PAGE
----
cally sound copy is examined for saved computer files with probative value. These so-called logical files often are pictures, documents, spreadsheets, and e-mail files that have been saved by the user in various folders or directories. Logical files are patent evidence. Next, the forensic copy is examined for files that have previously been deleted. The computer files are sometimes called physical, because the data are physically present on the hard drive but they are not logically available to the computer operating system. Such files constitute latent evidence.

Finally, system files that are created and saved by the operating system are examined. These files are analogous to a surveillance tape that shows programs that were running on the computer and files that were changed. The goal of most of these examinations is to find files with probative information and to discover information about when and how these files came to be on the computer.140

Digital evidence has undergone a rapid maturation process. This discipline did not start in forensic laboratories. Instead, computers taken as evidence were studied by police officers and detectives who had some interest or expertise in computers. Over the past 10 years, this process has become more routine and subject to the rigors and expectations of other fields of forensic science. Three holdover challenges remain: (1) the digital evidence community does not have an agreed certification program or list of qualifications for digital forensic examiners; (2) some agencies still treat the examination of digital evidence as an investigative rather than a forensic activity; and (3) there is wide variability in and uncertainty about the education, experience, and training of those practicing this discipline.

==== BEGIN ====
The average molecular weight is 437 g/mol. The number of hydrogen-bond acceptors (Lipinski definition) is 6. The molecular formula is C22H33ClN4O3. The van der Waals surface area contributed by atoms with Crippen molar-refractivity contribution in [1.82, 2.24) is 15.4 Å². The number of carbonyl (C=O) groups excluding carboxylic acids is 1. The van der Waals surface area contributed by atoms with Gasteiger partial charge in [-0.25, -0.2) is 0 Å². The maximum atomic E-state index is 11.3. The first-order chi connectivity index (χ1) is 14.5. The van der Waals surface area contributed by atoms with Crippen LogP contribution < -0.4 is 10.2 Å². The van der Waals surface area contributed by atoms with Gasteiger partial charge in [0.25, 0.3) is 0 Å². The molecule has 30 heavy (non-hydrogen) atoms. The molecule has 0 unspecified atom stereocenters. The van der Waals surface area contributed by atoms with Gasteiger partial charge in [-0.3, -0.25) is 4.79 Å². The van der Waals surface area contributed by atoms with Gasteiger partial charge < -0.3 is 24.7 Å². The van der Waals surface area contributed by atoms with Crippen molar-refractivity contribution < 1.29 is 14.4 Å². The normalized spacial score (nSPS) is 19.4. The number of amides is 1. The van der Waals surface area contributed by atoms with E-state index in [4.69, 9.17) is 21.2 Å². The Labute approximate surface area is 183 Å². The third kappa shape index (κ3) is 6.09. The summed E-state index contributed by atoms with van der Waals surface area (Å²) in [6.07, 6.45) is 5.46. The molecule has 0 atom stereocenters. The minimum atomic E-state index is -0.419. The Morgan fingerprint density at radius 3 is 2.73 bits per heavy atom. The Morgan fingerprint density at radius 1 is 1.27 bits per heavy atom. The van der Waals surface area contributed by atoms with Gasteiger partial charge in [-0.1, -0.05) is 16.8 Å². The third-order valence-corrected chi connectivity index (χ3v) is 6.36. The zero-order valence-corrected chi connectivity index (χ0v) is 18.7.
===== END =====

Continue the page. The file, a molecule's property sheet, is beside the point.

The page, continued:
A publication of the Department of Justice Computer Crime and Intellectual Property Section, Searching and Seizing Computers and Obtaining Electronic Evidence in Criminal Investigations,141 describes the challenging legal issues surrounding the examination of digital evidence. For example, sometimes the courts have viewed computers as a piece of evidence that is sent to a laboratory for forensic examination, and as having no special legal constraints, while other times, the courts have viewed computers as a virtual room or filing cabinet.142 For the latter cases, a warrant must be

140

See E. Casey. 2004. Digital Evidence and Computer Crime. San Diego, CA: Academic Press; E. Casey. 2001. Handbook of Computer Crime Investigation: Forensic Tools & Technology. San Diego, CA: Academic Press; B. Carrier. 2005. File System Forensic Analysis. Boston: Addison-Wesley; S. Anson and S. Bunting. 2007. Mastering Windows Network Forensics and Investigation. Indianapolis: Sybex; and H. Carvey and D. Kleiman. 2007. Windows Forensic Analysis. Burlington: Syngress.

141

Available at www.usdoj.gov/criminal/cybercrime/s&smanual2002.htm.

142

See, e.g., G.R. McLain, Jr., 2007. United States v. Hill: A new rule, but no clarity for the rules governing computer searches and seizures. George Mason Law Review 14(4):1071-1104; D. Regensburger, B. Bytes, and B. Bonds. 2007. An exploration of the law concerning



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